News 8 is getting personal, sharing the stories of our teammates facing medical issues that challenge families throughout Indiana.
He’s waiting for a cue in his ear from the producer to toss to co-host Amber Hankins for a story about crispy chicken and okra.
TV viewers welcome Mallet into their homes at 10 a.m. weekdays on WISH-TV, and online anytime at WISHTV.com. Now, Mallet wants to welcome viewers into a part of his personal life: He’s been a Type 1 diabetic since he was 17 years old.
Type 1 diabetes is when a person’s pancreas doesn’t make enough insulin. Insulin is a hormone that helps blood sugar enter the body’s cells so it can produce energy. Without it, a person can’t function. Type 1 diabetes typically appears in adolescence, but people can also get it when they’re older.
When he first found out Mallet says he was devastated. “I was a teenager and I was confronted with my mortality and it was terrifying at the time.”
Despite being young and scared, Mallet immediately went to his school library to learn about the disease. As he flipped through medical textbooks, he saw words that could possibly define his future: heart attack, stroke, kidney damage, and blindness. Some people are even forced to have their legs or arms amputated.
But, Mallet didn’t want that as his fate. Once he got over his initial grief of the diagnosis, Mallet decided he was going to live the best he could for as long as he could.
Since Mallet’s pancreas doesn’t make enough insulin, he has to inject it into his body himself with a needle. After that, he’ll prick his finger to test his blood sugar to make sure the levels are right. He does this a dozen times a day.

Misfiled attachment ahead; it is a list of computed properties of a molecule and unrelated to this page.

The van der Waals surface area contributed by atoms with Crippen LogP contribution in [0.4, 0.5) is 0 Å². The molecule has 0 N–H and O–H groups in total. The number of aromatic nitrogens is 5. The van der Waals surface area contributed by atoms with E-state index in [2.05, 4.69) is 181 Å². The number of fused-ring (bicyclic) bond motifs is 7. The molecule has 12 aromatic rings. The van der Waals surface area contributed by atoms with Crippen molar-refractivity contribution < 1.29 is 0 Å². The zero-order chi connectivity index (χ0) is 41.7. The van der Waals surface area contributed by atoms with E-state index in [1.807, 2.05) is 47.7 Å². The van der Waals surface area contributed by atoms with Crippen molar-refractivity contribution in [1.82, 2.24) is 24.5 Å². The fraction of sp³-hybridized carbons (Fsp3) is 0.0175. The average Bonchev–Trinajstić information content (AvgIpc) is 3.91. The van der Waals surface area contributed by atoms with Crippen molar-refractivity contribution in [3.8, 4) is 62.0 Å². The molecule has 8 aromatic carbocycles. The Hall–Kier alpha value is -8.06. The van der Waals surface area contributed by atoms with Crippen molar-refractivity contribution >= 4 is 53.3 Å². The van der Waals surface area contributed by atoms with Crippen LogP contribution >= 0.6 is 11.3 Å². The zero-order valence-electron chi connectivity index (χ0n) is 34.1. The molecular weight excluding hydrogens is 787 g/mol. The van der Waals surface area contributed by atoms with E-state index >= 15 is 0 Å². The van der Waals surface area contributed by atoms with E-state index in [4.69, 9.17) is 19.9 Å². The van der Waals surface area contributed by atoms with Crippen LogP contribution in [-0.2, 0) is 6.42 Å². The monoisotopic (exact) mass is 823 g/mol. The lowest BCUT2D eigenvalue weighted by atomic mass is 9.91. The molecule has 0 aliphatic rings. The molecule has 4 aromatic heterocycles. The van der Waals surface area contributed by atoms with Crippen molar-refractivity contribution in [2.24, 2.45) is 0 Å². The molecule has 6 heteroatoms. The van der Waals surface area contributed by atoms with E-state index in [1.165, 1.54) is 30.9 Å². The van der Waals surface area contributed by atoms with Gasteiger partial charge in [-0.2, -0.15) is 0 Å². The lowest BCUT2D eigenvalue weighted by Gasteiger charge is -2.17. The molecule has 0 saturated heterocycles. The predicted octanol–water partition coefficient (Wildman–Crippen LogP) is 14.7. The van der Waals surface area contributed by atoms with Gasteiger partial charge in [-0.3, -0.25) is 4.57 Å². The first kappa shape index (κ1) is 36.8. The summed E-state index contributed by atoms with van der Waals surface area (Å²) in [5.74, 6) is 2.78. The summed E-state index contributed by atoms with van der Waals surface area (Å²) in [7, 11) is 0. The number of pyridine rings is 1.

Once a week, he’ll load up his infusion pump. The pump is a medical device that monitors his blood sugar levels to make sure insulin is being released in the right amounts. But that’s not all Mallet must do to keep his diabetes in check. He’s got to exercise.
“I immediately took up long-distance running. I began to really focus on the things I could do for my health. The primary thing was to be exceedingly active.”
He bikes. He runs. He dances with his wife, Kathy.
Even on the days when it’s the last thing he wants to do, Mallet forces himself to get out of bed and exercise because it’s not just about Mallet. He’s got someone really special relying on him: his 6-year-old pit mix, Spots.
Everyday he suits up Spots in his harness and hooks him to his bike and the two go for a ride. Every. Single. Day.
George has shared his life with his wife, who he married in January. She also shares in his journey to stay healthy.
“It’s wonderful to have him around,” she said. “It’s wonderful that there is someone that motivates me to move around and do things.”
“It’s hard to sit around and watch him do all these things without saying to myself: I have 30 minutes. I can go take a walk instead of just sitting here in my bathrobe.”
By sharing his story, Mallet hopes to help others. Here’s his message to Hoosiers: “A body in motion stays in motion. You stay active, you stay alive.”